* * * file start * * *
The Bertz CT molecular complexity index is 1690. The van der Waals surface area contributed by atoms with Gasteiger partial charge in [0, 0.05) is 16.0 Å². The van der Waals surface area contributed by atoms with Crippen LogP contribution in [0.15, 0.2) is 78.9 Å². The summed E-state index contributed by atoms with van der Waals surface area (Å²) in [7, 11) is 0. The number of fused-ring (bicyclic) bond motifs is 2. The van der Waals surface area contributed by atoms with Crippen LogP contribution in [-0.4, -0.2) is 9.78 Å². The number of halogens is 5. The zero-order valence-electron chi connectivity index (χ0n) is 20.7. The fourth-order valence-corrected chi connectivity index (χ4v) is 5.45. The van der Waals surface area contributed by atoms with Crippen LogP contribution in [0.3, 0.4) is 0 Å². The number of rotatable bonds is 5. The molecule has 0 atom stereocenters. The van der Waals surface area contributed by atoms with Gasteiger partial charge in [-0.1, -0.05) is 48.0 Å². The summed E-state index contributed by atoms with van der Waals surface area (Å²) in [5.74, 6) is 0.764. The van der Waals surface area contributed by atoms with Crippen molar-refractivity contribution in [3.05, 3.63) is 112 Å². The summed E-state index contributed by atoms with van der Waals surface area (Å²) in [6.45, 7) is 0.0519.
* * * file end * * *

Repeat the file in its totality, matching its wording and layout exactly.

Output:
The Bertz CT molecular complexity index is 1690. The van der Waals surface area contributed by atoms with Gasteiger partial charge in [0, 0.05) is 16.0 Å². The van der Waals surface area contributed by atoms with Crippen LogP contribution in [0.15, 0.2) is 78.9 Å². The summed E-state index contributed by atoms with van der Waals surface area (Å²) in [7, 11) is 0. The number of fused-ring (bicyclic) bond motifs is 2. The van der Waals surface area contributed by atoms with Crippen LogP contribution in [-0.4, -0.2) is 9.78 Å². The number of halogens is 5. The zero-order valence-electron chi connectivity index (χ0n) is 20.7. The fourth-order valence-corrected chi connectivity index (χ4v) is 5.45. The van der Waals surface area contributed by atoms with Crippen LogP contribution in [0.3, 0.4) is 0 Å². The number of rotatable bonds is 5. The molecule has 0 atom stereocenters. The van der Waals surface area contributed by atoms with Gasteiger partial charge in [-0.1, -0.05) is 48.0 Å². The summed E-state index contributed by atoms with van der Waals surface area (Å²) in [5.74, 6) is 0.764. The van der Waals surface area contributed by atoms with Crippen molar-refractivity contribution in [3.05, 3.63) is 112 Å². The summed E-state index contributed by atoms with van der Waals surface area (Å²) in [6.45, 7) is 0.0519.